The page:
The Pickerington Local School District's busing services were ranked among the state's elite in terms of efficiency and ridership, according to a recent state study.

The Pickerington Local School District's busing services were ranked among the state's elite in terms of efficiency and ridership, according to a recent state study.

According to an Ohio Department of Education “Efficiency Targets” report for the 2011-12 school year, the PLSD has the 30th-largest fleet of assigned buses in the state, but is 14th in the number of students served at 5,474.

Additionally, the study ranked the PLSD second with a ridership ratio of 1.28. That ratio measures the number of transportation-eligible students a district has who ride a school bus.

“What it really means is we’re able to spend less on transportation,” said Dave Decsman, transportation consultant for the district. “That’s the bottom line.”

According to the PLSD treasurer’s office, the district spent a total of $5,472,736 on transportation in the 2010-11 school year.

The district has budgeted $5,349,249 for transportation in 2012.

The Ohio Department of Education provides each Ohio school district with a target number of transportation-eligible students that should be riding each school bus. A number exceeding 1.0 means the district is exceeding its target performance.

Only five of the 15 districts that transport 5,000 students or more reported ridership ratios of more than 1.0.

According to the ODE, the Pickerington district achieved a 1.13 ridership ratio in the 2010-11 school year. Its 1.28 ridership ratio for the current school year represents a 13.3-percent increase in efficiency.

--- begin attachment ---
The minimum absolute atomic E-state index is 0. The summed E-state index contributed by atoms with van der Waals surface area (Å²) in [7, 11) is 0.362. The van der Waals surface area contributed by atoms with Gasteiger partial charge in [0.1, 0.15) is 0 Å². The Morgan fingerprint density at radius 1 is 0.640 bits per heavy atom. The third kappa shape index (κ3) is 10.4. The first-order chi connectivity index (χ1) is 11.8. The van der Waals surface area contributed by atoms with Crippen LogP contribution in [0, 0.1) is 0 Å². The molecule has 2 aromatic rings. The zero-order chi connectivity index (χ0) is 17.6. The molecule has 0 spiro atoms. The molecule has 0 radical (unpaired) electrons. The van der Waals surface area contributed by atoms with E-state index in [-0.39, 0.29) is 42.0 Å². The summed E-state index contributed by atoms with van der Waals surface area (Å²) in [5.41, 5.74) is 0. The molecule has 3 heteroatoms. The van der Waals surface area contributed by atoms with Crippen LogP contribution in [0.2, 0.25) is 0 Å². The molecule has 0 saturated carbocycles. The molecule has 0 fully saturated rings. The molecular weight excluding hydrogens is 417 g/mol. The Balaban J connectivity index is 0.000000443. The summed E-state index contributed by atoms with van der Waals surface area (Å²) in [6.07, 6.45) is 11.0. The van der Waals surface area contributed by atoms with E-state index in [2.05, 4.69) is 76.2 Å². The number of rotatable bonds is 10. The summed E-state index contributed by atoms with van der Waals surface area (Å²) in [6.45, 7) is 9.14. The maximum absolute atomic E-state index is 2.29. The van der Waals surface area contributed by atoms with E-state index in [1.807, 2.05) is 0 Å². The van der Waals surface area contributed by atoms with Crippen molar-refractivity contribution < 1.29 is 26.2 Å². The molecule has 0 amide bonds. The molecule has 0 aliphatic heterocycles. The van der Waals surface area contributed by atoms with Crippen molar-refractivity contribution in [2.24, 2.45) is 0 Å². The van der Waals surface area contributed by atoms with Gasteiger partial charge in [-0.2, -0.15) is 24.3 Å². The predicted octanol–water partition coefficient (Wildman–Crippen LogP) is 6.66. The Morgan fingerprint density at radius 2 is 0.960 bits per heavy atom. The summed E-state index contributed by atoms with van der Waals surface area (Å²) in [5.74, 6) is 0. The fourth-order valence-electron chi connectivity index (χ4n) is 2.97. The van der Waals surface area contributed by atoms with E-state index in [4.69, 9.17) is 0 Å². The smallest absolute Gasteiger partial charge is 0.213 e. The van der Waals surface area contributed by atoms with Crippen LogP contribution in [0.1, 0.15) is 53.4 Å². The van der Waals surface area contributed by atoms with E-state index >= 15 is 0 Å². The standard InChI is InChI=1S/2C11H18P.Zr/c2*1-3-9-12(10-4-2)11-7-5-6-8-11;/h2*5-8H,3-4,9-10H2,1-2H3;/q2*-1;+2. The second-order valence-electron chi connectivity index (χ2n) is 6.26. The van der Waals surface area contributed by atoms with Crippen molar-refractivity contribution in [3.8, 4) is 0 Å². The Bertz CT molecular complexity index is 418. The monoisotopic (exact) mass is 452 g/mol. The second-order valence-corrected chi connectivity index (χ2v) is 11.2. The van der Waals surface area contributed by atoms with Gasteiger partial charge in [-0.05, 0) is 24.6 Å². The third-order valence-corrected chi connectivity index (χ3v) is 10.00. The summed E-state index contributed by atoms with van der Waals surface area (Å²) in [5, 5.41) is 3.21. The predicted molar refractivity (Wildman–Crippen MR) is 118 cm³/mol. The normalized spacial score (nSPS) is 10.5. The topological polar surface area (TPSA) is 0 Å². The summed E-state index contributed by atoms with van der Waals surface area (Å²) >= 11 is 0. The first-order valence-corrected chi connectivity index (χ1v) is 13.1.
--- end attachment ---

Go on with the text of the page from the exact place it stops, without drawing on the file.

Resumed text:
“We found our ridership is up a little bit from last (school) year,” Decsman said. "However, we're doing that with six fewer buses.

“We also had enrollment drop by about 300 kids.”

Decsman said the district and its bus-service provider, Cincinnati-based Petermann Ltd., decided to reduce the number of buses they would operate this school year in an attempt to cut costs amid district budget constraints and projected increases in the price of fuel.

He said the district would have seen greater savings this school year, but it had to add a route for special-education students.

Additionally, he said, the district should realize greater savings in the next two school years because its annual per-bus costs to Petermann, which was given a $22.41 million, five-year contract in 2010, will stay fixed.

“We had an increase in our contractor price this year,” Decsman said. “For the next two years, our price per bus won't change.

“This efficiency is kind of an effort between us and the contractor,” he said. “We look real closely at efficiencies in routes, so (Petermann) should share in the recognition.”